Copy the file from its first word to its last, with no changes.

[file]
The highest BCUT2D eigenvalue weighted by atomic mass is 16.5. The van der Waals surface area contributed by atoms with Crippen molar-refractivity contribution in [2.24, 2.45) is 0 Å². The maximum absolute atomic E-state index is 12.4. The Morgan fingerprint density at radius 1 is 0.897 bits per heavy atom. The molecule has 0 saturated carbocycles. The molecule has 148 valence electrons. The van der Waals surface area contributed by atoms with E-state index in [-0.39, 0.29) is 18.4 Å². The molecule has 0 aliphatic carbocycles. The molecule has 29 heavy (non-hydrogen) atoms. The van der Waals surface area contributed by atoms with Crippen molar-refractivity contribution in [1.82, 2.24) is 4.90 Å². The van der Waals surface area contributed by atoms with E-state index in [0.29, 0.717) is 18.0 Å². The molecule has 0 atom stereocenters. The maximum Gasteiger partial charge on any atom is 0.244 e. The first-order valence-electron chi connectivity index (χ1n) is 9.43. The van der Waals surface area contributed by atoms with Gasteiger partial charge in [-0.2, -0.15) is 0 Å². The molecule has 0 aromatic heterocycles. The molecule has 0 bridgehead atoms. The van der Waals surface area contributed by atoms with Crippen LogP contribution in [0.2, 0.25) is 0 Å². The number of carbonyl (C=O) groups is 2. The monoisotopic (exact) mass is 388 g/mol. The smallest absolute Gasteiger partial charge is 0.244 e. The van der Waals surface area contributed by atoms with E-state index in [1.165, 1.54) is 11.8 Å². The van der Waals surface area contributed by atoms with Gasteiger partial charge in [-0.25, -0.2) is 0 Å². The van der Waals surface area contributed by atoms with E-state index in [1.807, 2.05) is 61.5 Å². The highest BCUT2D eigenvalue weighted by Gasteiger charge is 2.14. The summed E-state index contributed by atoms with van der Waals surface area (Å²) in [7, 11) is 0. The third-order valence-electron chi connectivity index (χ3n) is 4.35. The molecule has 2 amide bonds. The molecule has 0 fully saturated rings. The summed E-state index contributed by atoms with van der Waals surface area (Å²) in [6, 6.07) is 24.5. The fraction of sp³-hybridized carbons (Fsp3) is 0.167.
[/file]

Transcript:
The highest BCUT2D eigenvalue weighted by atomic mass is 16.5. The van der Waals surface area contributed by atoms with Crippen molar-refractivity contribution in [2.24, 2.45) is 0 Å². The maximum absolute atomic E-state index is 12.4. The Morgan fingerprint density at radius 1 is 0.897 bits per heavy atom. The molecule has 0 saturated carbocycles. The molecule has 148 valence electrons. The van der Waals surface area contributed by atoms with E-state index in [-0.39, 0.29) is 18.4 Å². The molecule has 0 aliphatic carbocycles. The molecule has 29 heavy (non-hydrogen) atoms. The van der Waals surface area contributed by atoms with Crippen molar-refractivity contribution in [1.82, 2.24) is 4.90 Å². The van der Waals surface area contributed by atoms with E-state index in [0.29, 0.717) is 18.0 Å². The molecule has 0 atom stereocenters. The maximum Gasteiger partial charge on any atom is 0.244 e. The first-order valence-electron chi connectivity index (χ1n) is 9.43. The van der Waals surface area contributed by atoms with Gasteiger partial charge in [-0.2, -0.15) is 0 Å². The molecule has 0 aromatic heterocycles. The molecule has 0 bridgehead atoms. The van der Waals surface area contributed by atoms with Crippen LogP contribution in [0.2, 0.25) is 0 Å². The number of carbonyl (C=O) groups is 2. The monoisotopic (exact) mass is 388 g/mol. The smallest absolute Gasteiger partial charge is 0.244 e. The van der Waals surface area contributed by atoms with E-state index in [1.165, 1.54) is 11.8 Å². The van der Waals surface area contributed by atoms with Gasteiger partial charge in [-0.25, -0.2) is 0 Å². The van der Waals surface area contributed by atoms with E-state index in [1.807, 2.05) is 61.5 Å². The highest BCUT2D eigenvalue weighted by Gasteiger charge is 2.14. The summed E-state index contributed by atoms with van der Waals surface area (Å²) in [7, 11) is 0. The third-order valence-electron chi connectivity index (χ3n) is 4.35. The molecule has 2 amide bonds. The molecule has 0 fully saturated rings. The summed E-state index contributed by atoms with van der Waals surface area (Å²) in [6, 6.07) is 24.5. The fraction of sp³-hybridized carbons (Fsp3) is 0.167.